The bougainvillea is rightly popular, it “can” bush and bonsai, standard tree and shrub, climbing plant and wall climber, and above all lots of flowers. They may not be real flowers (the article reveals what they are), but they are really extraordinary with their bright colors and triangular shape. So extraordinary that the triplet is also called miracle flower, its abundance of flowers is the second reason for this nickname – but only if it gets the right pruning. Maybe that’s why some indoor gardeners still shy away from this beauty? No reason to abstain from triplet flowers, bougainvillea can be pruned well and easily in every respect.

Pruning the bougainvillea

Magic flowers are called magic flowers because they can grow into flowering trees in South America. With us, the miracle of flowers can only survive in the house in the long run. However, you do not have to expand your flower window into a bougainvillea room for a bougainvillea. If bougainvillea feel well, they should also grow vigorously with us. If they are kept in the room, an annual pruning is due for reasons of space alone.

This cut is also used for care and health maintenance. In this regard, the bougainvillea does not make any special claims:

  • Bougainvillea is one of the summer bloomers
  • basic pruning at the beginning of the season when the plant begins to sprout
    • quite early in spring, between early February and mid-March
  • Cut back all side shoots that branch off from the actual main shoots
  • these flowering shoots should form again
  • to make room for growth, last season’s flowering shoots must disappear
  • Cut back to the base of the respective shoot
  • At the same time, trim the bougainvillea a little all around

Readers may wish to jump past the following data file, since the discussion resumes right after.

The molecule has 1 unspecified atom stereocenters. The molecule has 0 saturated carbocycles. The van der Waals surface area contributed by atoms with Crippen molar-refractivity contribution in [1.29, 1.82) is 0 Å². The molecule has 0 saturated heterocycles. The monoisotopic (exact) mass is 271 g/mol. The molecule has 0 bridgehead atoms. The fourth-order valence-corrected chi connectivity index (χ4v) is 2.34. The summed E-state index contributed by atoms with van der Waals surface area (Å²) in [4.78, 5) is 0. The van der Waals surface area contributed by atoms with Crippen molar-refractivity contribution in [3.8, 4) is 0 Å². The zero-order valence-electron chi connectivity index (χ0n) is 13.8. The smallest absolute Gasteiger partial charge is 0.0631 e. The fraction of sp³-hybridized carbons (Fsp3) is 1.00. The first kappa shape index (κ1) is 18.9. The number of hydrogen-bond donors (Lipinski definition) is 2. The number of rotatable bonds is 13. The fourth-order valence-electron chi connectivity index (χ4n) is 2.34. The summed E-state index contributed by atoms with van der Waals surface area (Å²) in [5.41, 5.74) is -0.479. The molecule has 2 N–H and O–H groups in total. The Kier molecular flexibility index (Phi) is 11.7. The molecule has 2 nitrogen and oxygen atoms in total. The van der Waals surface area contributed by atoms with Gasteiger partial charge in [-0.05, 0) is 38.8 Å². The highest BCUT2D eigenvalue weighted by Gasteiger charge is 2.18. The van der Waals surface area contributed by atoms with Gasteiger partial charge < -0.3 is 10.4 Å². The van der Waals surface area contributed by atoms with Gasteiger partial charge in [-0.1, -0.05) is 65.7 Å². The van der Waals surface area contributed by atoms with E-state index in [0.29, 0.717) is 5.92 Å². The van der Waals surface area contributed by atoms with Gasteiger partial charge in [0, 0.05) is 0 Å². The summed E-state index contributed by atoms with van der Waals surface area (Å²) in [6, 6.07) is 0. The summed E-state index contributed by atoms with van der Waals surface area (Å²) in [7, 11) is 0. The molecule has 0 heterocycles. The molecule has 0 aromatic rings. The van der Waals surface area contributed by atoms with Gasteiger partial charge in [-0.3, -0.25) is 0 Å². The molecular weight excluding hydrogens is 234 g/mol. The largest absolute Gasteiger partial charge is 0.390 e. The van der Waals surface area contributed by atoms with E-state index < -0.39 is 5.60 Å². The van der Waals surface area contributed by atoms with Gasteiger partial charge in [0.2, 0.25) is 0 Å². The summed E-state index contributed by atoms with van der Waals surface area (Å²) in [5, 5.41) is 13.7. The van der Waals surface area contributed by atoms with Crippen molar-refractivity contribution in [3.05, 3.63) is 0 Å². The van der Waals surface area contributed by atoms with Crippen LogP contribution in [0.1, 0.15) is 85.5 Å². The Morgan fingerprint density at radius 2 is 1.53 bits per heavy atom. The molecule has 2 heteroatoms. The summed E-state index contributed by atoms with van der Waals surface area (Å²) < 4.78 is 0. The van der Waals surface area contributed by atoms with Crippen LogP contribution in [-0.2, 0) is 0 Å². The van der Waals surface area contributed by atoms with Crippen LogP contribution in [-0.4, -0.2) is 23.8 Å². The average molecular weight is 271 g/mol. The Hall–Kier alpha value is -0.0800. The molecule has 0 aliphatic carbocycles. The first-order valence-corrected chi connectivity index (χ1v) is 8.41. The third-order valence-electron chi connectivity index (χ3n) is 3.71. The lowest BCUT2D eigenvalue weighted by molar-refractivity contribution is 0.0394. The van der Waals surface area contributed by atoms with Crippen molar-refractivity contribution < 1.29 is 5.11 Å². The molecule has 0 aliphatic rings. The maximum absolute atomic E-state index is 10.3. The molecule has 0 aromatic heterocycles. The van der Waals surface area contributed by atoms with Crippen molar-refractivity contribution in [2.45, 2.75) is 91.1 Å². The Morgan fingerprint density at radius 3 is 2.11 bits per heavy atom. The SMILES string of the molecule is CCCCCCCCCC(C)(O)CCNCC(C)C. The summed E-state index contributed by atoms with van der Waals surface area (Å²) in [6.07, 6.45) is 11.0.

• belongs to the subshrubs, a cross between a perennial and a shrub
  • the lower part, i.e. the oldest shoots, become woody
    • Blossom shoots above/outside develop at the shoot tips
  • Cut bushy bougainvillea so that it has as little woody “inside” as possible and as much new, green “outside” as possible
  • Cut away 1/2 to 2/3 of last season’s growth on each shoot
  • Triplets in the house over the winter, so if there is a lack of space, they can also get their basic cut in the fall

The flower cut

The real specialty of the bougainvillea is the magnificent and lush bloom. Because of this abundant flowering, we cultivate it. The willingness to bloom should therefore be maintained for as long as possible.

The flower isn’t a flower at all – the little white thing in the middle. The rest of the trappings are bracts, a kind of plant deception maneuver to attract enough pollinator insects despite the inconspicuous flower. It is possible that a bougainvillea will delight us for many years with its flowering and intensely colored bracts.

But then you absolutely need the right trimming care around the flower:

  • Flowers themselves only last a few days
  • Bracts stay on the plant for several weeks and remain attractive
  • During this time they stress the plant, bracts with a display function are low in chlorophyll or even free of chlorophyll
  • are lost for photosynthesis, the plant’s nutrition has been sacrificed to concern for reproduction
  • once the bracts have “done their job”, they dry up like parchment
  • then immediately free the plant from the useless load
  • completely cut off dried part
  • prune the green twigs by about half each, then the triplet forms new branches
  • With each flowering shoot you cut away, you encourage the bougainvillea to form new flowering shoots
  • “Hit” promptly, then the bougainvillea will open the next flowers after a few weeks
  • up to half a dozen times a year
  • Bougainvillea can be cut into permanent bloomers with fairly short blooming breaks

With this summer pruning, you can immediately keep an eye out for those long shoots that the climbing bougainvillea likes to “shoot around” and clip them back. This is only necessary when they stop flowering, at the latest then you should replace them with richly flowering short shoots.

For design freaks